Hacking through the Magnolia jungle and peeling away the layers takes time, but it must be done. Fifteen years ago, I read “The Free State of Jones” by Victoria Bynum for Dr. William K. Scarborough’s Civil War class at USM. I remember writing then how I did not understand why Bynum kept calling Ethel Knight, the author of a previous book about the Free State of Jones, a white supremacist. I did not get it. My view of white supremacists came from the movie “American History X.” I thought white supremacists were only neo-Nazis and skinheads and did not understand how a little old lady could be a white supremacist. Now I understand. I’ve come a long way in my understanding, but it is a journey that I had to take. It’s been tough and it is not over. There is always more to learn. It helps me understand the world though, especially current events and situations in Mississippi.
In just a few days we will vote on the removal of the Confederate monument outside the courthouse. The Forrest paintings will likely remain, as their history has been pointed out to the Board of Supervisors by quite a few people, myself included and Supervisor Woullard, and they do not seem to care, since all it takes is a ladder and a few minutes of time to remove them, unlike the monument. Symbols, like the Forrest painting, reflect the values of a community. Are these our values? It is our responsibility to constantly reevaluate what we see in our rearview mirror in order to make well informed decisions that affect our community and ensure there truly is “liberty and justice for all.”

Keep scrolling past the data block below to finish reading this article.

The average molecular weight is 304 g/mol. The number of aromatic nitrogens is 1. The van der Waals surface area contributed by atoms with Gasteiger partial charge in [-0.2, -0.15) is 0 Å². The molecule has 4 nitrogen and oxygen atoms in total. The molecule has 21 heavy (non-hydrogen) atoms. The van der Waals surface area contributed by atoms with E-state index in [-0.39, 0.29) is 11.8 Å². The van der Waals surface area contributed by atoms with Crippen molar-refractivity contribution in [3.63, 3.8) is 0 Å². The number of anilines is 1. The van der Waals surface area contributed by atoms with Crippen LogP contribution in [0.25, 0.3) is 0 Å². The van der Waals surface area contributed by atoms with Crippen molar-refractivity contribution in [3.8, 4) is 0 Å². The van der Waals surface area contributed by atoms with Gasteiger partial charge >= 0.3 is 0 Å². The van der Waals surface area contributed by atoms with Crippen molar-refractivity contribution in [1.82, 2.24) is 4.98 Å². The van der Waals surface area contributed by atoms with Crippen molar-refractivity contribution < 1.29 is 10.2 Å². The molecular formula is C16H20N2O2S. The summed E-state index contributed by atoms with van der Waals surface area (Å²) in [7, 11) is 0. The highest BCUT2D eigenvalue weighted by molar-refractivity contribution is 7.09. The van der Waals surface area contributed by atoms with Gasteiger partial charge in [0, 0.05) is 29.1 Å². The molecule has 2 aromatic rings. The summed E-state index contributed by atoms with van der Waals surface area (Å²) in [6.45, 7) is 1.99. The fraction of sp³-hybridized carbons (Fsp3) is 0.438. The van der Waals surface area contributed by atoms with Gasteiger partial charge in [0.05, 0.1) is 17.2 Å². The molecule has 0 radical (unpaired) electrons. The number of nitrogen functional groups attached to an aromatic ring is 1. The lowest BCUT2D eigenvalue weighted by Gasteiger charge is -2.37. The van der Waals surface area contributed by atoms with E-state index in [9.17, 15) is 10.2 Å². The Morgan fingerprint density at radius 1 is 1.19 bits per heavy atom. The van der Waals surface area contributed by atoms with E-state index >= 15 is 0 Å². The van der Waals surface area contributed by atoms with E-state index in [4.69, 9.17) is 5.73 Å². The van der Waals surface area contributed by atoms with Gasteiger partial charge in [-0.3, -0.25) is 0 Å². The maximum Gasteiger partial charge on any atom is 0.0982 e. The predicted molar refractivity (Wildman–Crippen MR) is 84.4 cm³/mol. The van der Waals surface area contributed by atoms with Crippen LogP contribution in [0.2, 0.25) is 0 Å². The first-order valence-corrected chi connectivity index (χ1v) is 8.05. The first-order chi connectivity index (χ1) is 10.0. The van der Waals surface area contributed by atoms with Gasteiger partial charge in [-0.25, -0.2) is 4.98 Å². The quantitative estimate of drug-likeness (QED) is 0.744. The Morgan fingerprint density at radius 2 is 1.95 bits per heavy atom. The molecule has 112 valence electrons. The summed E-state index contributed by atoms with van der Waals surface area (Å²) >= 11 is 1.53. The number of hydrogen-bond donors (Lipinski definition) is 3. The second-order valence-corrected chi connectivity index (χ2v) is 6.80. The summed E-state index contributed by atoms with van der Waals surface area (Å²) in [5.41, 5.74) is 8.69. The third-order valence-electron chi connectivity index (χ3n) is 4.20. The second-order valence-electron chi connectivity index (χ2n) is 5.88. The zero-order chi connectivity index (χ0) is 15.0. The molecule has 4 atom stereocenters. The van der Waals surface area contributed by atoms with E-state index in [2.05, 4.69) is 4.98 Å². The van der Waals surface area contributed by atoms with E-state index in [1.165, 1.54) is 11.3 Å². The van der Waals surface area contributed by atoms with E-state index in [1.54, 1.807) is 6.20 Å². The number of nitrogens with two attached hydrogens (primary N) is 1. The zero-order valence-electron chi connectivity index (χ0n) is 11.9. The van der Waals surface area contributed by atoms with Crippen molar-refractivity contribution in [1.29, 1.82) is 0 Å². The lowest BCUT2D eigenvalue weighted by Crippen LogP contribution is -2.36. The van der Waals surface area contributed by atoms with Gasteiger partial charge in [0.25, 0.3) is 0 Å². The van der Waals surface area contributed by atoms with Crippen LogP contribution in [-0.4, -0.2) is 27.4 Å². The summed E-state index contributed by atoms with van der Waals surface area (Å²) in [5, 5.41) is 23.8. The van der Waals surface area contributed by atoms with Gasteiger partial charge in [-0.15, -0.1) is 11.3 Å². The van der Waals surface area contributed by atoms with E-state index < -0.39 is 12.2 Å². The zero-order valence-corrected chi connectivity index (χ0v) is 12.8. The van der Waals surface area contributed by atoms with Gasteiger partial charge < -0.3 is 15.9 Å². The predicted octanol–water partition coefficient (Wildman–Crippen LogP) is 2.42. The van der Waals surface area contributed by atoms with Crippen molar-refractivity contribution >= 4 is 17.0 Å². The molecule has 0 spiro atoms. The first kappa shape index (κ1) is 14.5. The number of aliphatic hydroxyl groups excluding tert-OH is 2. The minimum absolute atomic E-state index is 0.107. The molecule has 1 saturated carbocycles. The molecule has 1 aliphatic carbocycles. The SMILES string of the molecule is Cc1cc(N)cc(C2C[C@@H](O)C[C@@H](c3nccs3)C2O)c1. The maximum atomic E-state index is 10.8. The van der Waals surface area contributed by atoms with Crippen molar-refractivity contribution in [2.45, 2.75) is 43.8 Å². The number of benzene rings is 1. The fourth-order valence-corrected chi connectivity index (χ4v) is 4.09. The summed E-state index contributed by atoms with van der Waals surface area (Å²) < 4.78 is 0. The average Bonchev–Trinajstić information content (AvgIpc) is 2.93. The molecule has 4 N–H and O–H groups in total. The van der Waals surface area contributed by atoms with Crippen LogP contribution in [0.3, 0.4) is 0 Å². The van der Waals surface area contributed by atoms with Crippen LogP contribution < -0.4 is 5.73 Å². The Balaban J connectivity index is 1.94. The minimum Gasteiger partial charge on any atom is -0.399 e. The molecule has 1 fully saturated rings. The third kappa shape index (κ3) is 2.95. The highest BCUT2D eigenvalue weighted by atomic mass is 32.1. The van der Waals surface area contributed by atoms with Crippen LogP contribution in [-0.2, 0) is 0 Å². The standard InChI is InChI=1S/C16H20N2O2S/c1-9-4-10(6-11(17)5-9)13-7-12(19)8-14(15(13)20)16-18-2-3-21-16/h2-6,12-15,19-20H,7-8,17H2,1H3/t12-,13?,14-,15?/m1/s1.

Lisa Foster is a historian from Petal. Send her a note at email@example.com.